Back in the saddle

I like a challenge. Life is more fun when there are new skills to learn and master.

My role in Matsapha Clinic is a bit like being a GP. Half the work relates to people suffering from HIV and tuberculosis, the rest is like general practice, but hyped up on steroids. I see more serious illness here in a day than I would in a month in Leicester. A few weeks ago, we initiated twelve people on anti-HIV drugs in a single day. It is projected that by the time I leave here, our clinic will be caring for over 5,000 people living with HIV/AIDS, the vast majority of them on effective treatment. By comparison, Leicestershire (population 1,000,000) has about 700.

Today I saw half a dozen people suffering from tuberculosis which was resistant to one or more first line drugs. When this happens, you have no option but to put together an arcane concoction of antibiotic drugs like injectable kanamycin, ethionamide, clofazamine, levofloxacin, cycloserine and good old amoxicillin/clavulanic acid (Augmentin). Side effects of the drugs are grim and the treatment is prolonged – 15 to 20 months. An enormous amount of effort goes into supporting and encouraging the patient to comply with the regime. Last year, I spent some time with a consultant at Leicester Royal Infirmary, to get some insight into the treatment of multidrug resistant TB (MDR-TB). At any one time, there are one or two patients with MDR-TB on their books; Matsapha 86 patients with MDR-TB. And 80% of these patients also have HIV.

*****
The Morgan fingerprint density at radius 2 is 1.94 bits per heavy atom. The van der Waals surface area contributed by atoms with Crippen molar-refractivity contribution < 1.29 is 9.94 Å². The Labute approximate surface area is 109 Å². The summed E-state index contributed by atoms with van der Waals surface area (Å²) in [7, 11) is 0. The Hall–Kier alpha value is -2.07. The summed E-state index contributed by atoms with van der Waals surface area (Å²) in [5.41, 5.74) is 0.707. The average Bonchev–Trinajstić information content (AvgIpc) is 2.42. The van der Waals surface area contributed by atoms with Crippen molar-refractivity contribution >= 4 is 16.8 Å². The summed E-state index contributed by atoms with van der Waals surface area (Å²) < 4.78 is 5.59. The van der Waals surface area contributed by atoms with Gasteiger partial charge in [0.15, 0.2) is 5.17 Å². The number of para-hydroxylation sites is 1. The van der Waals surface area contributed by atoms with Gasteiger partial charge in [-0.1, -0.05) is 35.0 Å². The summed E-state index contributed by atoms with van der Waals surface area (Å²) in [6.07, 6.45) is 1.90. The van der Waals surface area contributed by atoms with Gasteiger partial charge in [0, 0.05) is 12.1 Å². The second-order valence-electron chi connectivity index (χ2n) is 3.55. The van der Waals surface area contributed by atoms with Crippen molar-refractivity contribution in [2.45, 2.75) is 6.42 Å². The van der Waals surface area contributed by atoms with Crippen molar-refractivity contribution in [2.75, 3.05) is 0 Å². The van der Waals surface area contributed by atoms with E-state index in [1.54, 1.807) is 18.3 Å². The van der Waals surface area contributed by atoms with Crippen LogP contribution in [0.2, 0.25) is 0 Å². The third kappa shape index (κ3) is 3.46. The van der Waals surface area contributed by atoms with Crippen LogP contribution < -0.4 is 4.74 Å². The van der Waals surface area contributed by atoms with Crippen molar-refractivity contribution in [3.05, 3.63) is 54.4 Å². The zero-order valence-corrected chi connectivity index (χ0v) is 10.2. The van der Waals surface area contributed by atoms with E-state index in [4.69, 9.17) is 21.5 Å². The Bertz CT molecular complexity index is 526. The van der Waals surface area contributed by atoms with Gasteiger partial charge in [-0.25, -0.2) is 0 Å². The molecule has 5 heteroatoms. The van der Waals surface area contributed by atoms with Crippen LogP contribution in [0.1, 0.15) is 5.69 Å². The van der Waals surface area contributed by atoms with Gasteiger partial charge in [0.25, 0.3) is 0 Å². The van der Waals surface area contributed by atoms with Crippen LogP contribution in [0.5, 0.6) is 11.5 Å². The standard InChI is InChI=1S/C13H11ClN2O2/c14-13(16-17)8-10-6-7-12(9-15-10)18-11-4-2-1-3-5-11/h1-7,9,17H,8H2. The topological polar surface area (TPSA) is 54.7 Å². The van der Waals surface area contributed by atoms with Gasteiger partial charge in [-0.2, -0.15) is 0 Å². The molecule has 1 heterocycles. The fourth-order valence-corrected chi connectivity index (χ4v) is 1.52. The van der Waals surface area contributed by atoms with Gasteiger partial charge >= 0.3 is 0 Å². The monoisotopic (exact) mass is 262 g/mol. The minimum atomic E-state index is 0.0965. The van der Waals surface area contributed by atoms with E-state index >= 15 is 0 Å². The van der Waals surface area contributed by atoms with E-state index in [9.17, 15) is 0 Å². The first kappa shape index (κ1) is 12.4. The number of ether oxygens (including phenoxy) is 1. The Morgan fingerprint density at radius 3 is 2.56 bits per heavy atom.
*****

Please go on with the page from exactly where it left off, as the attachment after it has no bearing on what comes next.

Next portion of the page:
We wear special masks called “N95 surgical respirators” to avoid being infected. You need to have a special mask fitting, to ensure that the seal is tight around your face. I find the masks claustrophobic. They muffle your speech so it is difficult to have a conversation with the patient. They hide so much of your face that patients cannot see your facial expression, which impedes communication. My interpreter teases me about using my eyebrows a lot to convey meaning.

Even when it is cold, we have the clinic windows and door open to promote good airflow. We have even had an electric fire on in the consultation room when it is particularly chilly. There is even a twirly silver spiral chimney in the ceiling to whisk away any particles containing TB in the air.

All patients are screened for TB by a cough officer. If you have a cough, night sweats, weight loss, close contact with TB or other symptoms suggestive of TB, you move over to a parallel set of clinic rooms, just for TB. There is even a well-ventilated sputum production room (see the photograph below of the building with bricks missing). Patients with TB sensitive to the first line drugs attend one block; others with drug resistant TB attend another.

After 25 years of ordering chest Xrays and relying on a specialist’s written report, I am now having to learn how to read the films myself. It is easy when someone has barndoor obvious TB, but the inflammatory changes seen on the radiograph rely on the patient having an immune system to attack the TB germs. Many of our patients with TB are co-infected with HIV, and often they don’t mount an immune response, so the film doesn’t show the classic signs. People can be dying with TB and have a normal chest Xray.

I have been studying TB by reading the national guidelines, but luckily the Ministry of Health is running a workshop for doctors and nurses, which I will be attending to improve my skills. More on this in subsequent blogs.